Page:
kinds of pairings i’m all about
- height differences
- high contrasting designs like light and dark colors
- happy one with the grumpy one
bonus points if
- the grumpy one gets embarrassed by kisses
- the short one is the grumpy one
- the happy one’s presence makes the grumpy one really shy
Ok, but have you considered…
- The guy living below me has a really loud alarm clock that always wakes me up at the ass crack of dawn AU
- I went to investigate a scream and found my neighbour standing on a chair to avoid a rat/cockroach/snake AU
- My neighbour has a really squeaky bed and my bedroom is right below theirs AU
- Someone keeps stealing my doormat AU
- My pet tarantula escaped and I forgot to warn the guy below me who is scared of spiders AU
- I need you to pet sit my pet this weekend and I forgot to mention it’s a giant snake, the mice are in the freezer, thanks bye! AU
- The apartment above me has left their tap on or something and water is LEAKING THROUGH MY CEILING WTF! AU
- My neighbour’s sister got the wrong house number and barged into my apartment AU
- The guy next door/my roommate always steals my coffee, so I started to make extra AU
APARTMENT AUs! (ﾉ◕ヮ◕)ﾉ
You might be working with Fantastic Racism, fantastic referring to fantasy. This takes racism from real-world groups and changes it to be between fantastic races (elves. vs dwarves, humans vs. aliens, etc.).
- Space Jews, in which one of the fantasy races is a stand-in for a real-world group by way of racial stereotypes. The Space Jew character draws on stereotypes to directly align with a racial, ethnic, or religious group.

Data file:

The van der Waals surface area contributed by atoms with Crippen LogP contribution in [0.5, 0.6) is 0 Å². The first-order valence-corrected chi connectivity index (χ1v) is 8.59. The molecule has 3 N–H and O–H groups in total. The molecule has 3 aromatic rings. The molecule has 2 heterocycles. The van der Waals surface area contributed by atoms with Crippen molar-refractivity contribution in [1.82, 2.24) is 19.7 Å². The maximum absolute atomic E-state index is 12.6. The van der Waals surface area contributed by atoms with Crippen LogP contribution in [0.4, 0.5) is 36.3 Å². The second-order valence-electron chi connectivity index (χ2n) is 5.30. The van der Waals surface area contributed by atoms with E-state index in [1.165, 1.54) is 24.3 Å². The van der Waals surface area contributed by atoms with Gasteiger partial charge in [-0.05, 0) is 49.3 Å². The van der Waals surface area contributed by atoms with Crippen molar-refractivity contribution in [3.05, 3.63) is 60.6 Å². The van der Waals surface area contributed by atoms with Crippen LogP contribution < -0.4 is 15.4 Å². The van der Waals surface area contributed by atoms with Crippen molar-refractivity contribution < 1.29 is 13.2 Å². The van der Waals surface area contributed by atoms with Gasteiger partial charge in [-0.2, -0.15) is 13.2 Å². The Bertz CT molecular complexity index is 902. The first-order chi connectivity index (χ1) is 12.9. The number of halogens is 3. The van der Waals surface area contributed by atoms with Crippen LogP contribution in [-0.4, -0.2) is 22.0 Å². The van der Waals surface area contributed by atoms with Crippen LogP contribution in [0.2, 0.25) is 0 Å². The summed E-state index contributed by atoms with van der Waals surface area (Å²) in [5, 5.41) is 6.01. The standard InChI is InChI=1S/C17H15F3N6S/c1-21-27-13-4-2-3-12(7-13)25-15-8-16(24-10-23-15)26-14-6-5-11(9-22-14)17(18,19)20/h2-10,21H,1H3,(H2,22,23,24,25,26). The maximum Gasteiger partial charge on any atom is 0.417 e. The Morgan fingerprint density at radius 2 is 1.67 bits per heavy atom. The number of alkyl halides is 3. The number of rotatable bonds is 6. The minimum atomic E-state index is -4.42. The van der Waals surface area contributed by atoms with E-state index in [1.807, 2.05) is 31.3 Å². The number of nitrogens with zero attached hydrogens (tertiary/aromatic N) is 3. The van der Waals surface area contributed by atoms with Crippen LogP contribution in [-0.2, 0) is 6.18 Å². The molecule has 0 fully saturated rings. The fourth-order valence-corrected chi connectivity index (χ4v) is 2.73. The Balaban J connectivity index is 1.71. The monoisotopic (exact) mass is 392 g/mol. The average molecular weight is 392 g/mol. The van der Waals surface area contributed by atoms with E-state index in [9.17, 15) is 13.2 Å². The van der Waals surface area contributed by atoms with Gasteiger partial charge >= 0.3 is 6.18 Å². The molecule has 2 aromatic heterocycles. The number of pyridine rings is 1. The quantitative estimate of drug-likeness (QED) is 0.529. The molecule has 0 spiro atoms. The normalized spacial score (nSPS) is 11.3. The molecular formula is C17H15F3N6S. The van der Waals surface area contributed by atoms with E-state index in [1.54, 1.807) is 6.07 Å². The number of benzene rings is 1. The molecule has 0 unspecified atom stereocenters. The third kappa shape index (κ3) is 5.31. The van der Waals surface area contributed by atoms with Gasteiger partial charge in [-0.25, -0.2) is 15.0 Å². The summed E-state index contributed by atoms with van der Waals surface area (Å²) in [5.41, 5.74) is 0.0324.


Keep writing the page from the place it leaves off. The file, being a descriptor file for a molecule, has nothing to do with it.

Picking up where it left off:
- Superior Species, in which one race actually is superior according to the world of the story. The idea of a legitimately Superior Species can serve to legitimize (Fantastic) Racism, which can then send all kinds of uncomfortable messages.
Just because you are working with fantasy races does not give you license to ignore the stereotypes your readers know and recognize. Be similarly mindful of:
- Fantasy Counterpart Culture, in which a SF/F culture is partly/heavily based on a real-world culture. A major failing with this is when writers use an incomplete knowledge of the base culture to build the fantasy one, which feels flat at best and offensive at worst. Along the same lines are…
- Culture Chop Suey and Interfaith Smoothie, in which a SF/F culture or religion is patched together from many different cultures or religions in a way that doesn’t make sense. At their worst, instances can show a lack of research and/or straight up ignorance of the cultures or religions being drawn from.
- Scary Dogmatic Aliens, in which a fantastic race (usually aliens) is a stand-in for a belief system rather than a group. The Scary Dogmatic Alien is similar to the Space Jew, but relies on a moral message rather than a stereotype. Mostly used to preach to the audience, especially when using a current belief system.
See the linked pages for more reading.
Ravens facing the direction of a clouded sun foretell hot weather.
If you see a raven preening, rain is on the way.
Ravens flying towards each other signify an omen of war.
Seeing a raven tapping on a window foretold death.
If a raven is heard croaking near a house, there will be a death in it.
If a raven flies around the chimney of a sick person’s house, they will die.
1/2 oz. (15ml) Vodka
1 oz. (30ml) Citrus Vodka
1 oz. (30ml) Coconut Rum
1/2 oz. (15ml) Bacardi Dragon Berry
1 1/2 oz. (45ml) Midori
1 1/2 oz. (45ml) Sweet & Sour
1 oz. (30ml) Sour Apple Pucker
2 oz. (60ml) Strawberry Daiquiri Mix
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